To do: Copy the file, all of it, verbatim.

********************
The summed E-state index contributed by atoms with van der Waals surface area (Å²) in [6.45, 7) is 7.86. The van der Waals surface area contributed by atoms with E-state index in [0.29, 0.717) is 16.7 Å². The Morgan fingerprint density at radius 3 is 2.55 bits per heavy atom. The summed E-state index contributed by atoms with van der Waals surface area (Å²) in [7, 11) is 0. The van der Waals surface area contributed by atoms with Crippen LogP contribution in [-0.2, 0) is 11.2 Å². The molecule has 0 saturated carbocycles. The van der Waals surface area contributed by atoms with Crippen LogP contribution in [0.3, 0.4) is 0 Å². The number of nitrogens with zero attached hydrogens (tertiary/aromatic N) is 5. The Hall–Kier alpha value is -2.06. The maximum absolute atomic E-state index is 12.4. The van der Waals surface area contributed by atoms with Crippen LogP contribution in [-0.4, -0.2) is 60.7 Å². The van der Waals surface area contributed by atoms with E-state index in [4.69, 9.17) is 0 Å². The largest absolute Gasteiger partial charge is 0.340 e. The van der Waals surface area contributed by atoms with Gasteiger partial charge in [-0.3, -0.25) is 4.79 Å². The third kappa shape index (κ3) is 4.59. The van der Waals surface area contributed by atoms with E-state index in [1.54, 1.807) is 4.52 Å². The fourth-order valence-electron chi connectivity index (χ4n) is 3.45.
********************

The summed E-state index contributed by atoms with van der Waals surface area (Å²) in [6.45, 7) is 7.86. The van der Waals surface area contributed by atoms with E-state index in [0.29, 0.717) is 16.7 Å². The Morgan fingerprint density at radius 3 is 2.55 bits per heavy atom. The summed E-state index contributed by atoms with van der Waals surface area (Å²) in [7, 11) is 0. The van der Waals surface area contributed by atoms with Crippen LogP contribution in [-0.2, 0) is 11.2 Å². The molecule has 0 saturated carbocycles. The van der Waals surface area contributed by atoms with Crippen LogP contribution in [0.3, 0.4) is 0 Å². The number of nitrogens with zero attached hydrogens (tertiary/aromatic N) is 5. The Hall–Kier alpha value is -2.06. The maximum absolute atomic E-state index is 12.4. The van der Waals surface area contributed by atoms with Crippen LogP contribution in [-0.4, -0.2) is 60.7 Å². The van der Waals surface area contributed by atoms with E-state index in [4.69, 9.17) is 0 Å². The largest absolute Gasteiger partial charge is 0.340 e. The van der Waals surface area contributed by atoms with Gasteiger partial charge in [-0.3, -0.25) is 4.79 Å². The third kappa shape index (κ3) is 4.59. The van der Waals surface area contributed by atoms with E-state index in [1.54, 1.807) is 4.52 Å². The fourth-order valence-electron chi connectivity index (χ4n) is 3.45.